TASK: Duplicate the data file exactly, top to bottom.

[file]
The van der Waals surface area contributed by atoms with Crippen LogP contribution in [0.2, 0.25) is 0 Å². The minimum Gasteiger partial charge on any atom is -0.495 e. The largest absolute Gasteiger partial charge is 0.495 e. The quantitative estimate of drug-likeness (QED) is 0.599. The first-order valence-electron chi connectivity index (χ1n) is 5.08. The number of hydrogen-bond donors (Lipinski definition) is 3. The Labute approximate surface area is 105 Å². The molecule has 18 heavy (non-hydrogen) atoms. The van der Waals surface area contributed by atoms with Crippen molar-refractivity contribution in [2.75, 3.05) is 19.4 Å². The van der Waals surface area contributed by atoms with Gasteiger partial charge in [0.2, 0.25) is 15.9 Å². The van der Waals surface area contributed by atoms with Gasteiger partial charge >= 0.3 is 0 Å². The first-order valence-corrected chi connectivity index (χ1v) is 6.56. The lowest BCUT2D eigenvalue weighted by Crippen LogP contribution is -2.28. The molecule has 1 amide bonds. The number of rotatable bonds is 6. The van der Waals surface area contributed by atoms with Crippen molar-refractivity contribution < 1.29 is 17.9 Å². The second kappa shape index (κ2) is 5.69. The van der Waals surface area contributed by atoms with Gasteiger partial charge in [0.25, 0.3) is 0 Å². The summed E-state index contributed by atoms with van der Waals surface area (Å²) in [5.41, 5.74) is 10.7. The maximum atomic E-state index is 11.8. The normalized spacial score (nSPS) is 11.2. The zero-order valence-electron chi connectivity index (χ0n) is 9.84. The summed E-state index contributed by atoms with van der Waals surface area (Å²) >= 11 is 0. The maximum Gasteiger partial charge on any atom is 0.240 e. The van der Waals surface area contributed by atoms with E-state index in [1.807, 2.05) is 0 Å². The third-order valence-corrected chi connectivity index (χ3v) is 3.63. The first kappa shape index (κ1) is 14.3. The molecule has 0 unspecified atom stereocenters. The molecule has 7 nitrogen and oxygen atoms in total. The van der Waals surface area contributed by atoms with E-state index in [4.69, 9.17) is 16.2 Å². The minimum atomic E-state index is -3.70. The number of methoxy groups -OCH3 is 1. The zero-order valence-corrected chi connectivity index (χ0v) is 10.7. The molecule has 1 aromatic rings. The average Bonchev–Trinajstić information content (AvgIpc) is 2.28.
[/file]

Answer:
The van der Waals surface area contributed by atoms with Crippen LogP contribution in [0.2, 0.25) is 0 Å². The minimum Gasteiger partial charge on any atom is -0.495 e. The largest absolute Gasteiger partial charge is 0.495 e. The quantitative estimate of drug-likeness (QED) is 0.599. The first-order valence-electron chi connectivity index (χ1n) is 5.08. The number of hydrogen-bond donors (Lipinski definition) is 3. The Labute approximate surface area is 105 Å². The molecule has 18 heavy (non-hydrogen) atoms. The van der Waals surface area contributed by atoms with Crippen molar-refractivity contribution in [2.75, 3.05) is 19.4 Å². The van der Waals surface area contributed by atoms with Gasteiger partial charge in [0.2, 0.25) is 15.9 Å². The van der Waals surface area contributed by atoms with Gasteiger partial charge >= 0.3 is 0 Å². The first-order valence-corrected chi connectivity index (χ1v) is 6.56. The lowest BCUT2D eigenvalue weighted by Crippen LogP contribution is -2.28. The molecule has 1 amide bonds. The number of rotatable bonds is 6. The van der Waals surface area contributed by atoms with Crippen molar-refractivity contribution < 1.29 is 17.9 Å². The second kappa shape index (κ2) is 5.69. The van der Waals surface area contributed by atoms with Gasteiger partial charge in [0.25, 0.3) is 0 Å². The summed E-state index contributed by atoms with van der Waals surface area (Å²) in [5.41, 5.74) is 10.7. The maximum atomic E-state index is 11.8. The normalized spacial score (nSPS) is 11.2. The zero-order valence-electron chi connectivity index (χ0n) is 9.84. The summed E-state index contributed by atoms with van der Waals surface area (Å²) >= 11 is 0. The maximum Gasteiger partial charge on any atom is 0.240 e. The van der Waals surface area contributed by atoms with E-state index in [1.807, 2.05) is 0 Å². The third-order valence-corrected chi connectivity index (χ3v) is 3.63. The first kappa shape index (κ1) is 14.3. The molecule has 0 unspecified atom stereocenters. The molecule has 7 nitrogen and oxygen atoms in total. The van der Waals surface area contributed by atoms with E-state index in [4.69, 9.17) is 16.2 Å². The minimum atomic E-state index is -3.70. The number of methoxy groups -OCH3 is 1. The zero-order valence-corrected chi connectivity index (χ0v) is 10.7. The molecule has 1 aromatic rings. The average Bonchev–Trinajstić information content (AvgIpc) is 2.28.